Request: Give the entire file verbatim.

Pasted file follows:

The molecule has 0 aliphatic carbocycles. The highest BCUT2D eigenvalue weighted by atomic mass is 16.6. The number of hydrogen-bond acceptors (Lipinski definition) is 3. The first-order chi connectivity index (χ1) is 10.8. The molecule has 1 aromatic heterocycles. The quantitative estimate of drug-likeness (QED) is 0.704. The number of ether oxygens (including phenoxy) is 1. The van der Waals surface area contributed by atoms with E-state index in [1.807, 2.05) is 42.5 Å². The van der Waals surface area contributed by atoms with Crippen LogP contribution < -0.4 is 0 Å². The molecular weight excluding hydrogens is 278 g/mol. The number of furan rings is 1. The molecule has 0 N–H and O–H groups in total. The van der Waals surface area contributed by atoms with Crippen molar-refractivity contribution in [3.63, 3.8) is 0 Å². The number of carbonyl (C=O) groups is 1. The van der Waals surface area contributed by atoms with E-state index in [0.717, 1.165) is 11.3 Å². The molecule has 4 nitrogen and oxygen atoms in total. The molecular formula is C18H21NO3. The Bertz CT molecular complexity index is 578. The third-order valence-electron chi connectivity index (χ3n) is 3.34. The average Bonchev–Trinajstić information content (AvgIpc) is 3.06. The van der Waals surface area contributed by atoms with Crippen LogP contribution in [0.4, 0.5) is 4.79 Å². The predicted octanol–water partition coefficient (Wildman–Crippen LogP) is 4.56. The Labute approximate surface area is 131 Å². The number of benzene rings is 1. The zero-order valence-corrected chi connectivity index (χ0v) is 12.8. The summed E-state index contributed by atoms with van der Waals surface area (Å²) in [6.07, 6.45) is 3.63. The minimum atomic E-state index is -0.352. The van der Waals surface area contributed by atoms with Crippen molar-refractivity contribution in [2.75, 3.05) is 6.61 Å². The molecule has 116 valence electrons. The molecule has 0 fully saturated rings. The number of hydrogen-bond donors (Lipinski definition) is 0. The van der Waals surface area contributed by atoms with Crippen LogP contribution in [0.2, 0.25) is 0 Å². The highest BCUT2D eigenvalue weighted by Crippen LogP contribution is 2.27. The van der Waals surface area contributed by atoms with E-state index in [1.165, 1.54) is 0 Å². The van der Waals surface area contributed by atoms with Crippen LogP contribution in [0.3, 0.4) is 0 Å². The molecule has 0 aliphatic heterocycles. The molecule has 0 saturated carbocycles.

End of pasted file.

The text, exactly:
The molecule has 0 aliphatic carbocycles. The highest BCUT2D eigenvalue weighted by atomic mass is 16.6. The number of hydrogen-bond acceptors (Lipinski definition) is 3. The first-order chi connectivity index (χ1) is 10.8. The molecule has 1 aromatic heterocycles. The quantitative estimate of drug-likeness (QED) is 0.704. The number of ether oxygens (including phenoxy) is 1. The van der Waals surface area contributed by atoms with E-state index in [1.807, 2.05) is 42.5 Å². The van der Waals surface area contributed by atoms with Crippen LogP contribution < -0.4 is 0 Å². The molecular weight excluding hydrogens is 278 g/mol. The number of furan rings is 1. The molecule has 0 N–H and O–H groups in total. The van der Waals surface area contributed by atoms with Crippen molar-refractivity contribution in [3.63, 3.8) is 0 Å². The number of carbonyl (C=O) groups is 1. The van der Waals surface area contributed by atoms with E-state index in [0.717, 1.165) is 11.3 Å². The molecule has 4 nitrogen and oxygen atoms in total. The molecular formula is C18H21NO3. The Bertz CT molecular complexity index is 578. The third-order valence-electron chi connectivity index (χ3n) is 3.34. The average Bonchev–Trinajstić information content (AvgIpc) is 3.06. The van der Waals surface area contributed by atoms with Crippen LogP contribution in [0.4, 0.5) is 4.79 Å². The predicted octanol–water partition coefficient (Wildman–Crippen LogP) is 4.56. The Labute approximate surface area is 131 Å². The number of benzene rings is 1. The zero-order valence-corrected chi connectivity index (χ0v) is 12.8. The summed E-state index contributed by atoms with van der Waals surface area (Å²) in [6.07, 6.45) is 3.63. The minimum atomic E-state index is -0.352. The van der Waals surface area contributed by atoms with Crippen molar-refractivity contribution in [2.75, 3.05) is 6.61 Å². The molecule has 116 valence electrons. The molecule has 0 fully saturated rings. The number of hydrogen-bond donors (Lipinski definition) is 0. The van der Waals surface area contributed by atoms with Crippen LogP contribution in [0.2, 0.25) is 0 Å². The highest BCUT2D eigenvalue weighted by Crippen LogP contribution is 2.27. The van der Waals surface area contributed by atoms with E-state index in [1.165, 1.54) is 0 Å². The van der Waals surface area contributed by atoms with Crippen LogP contribution in [0.3, 0.4) is 0 Å². The molecule has 0 aliphatic heterocycles. The molecule has 0 saturated carbocycles.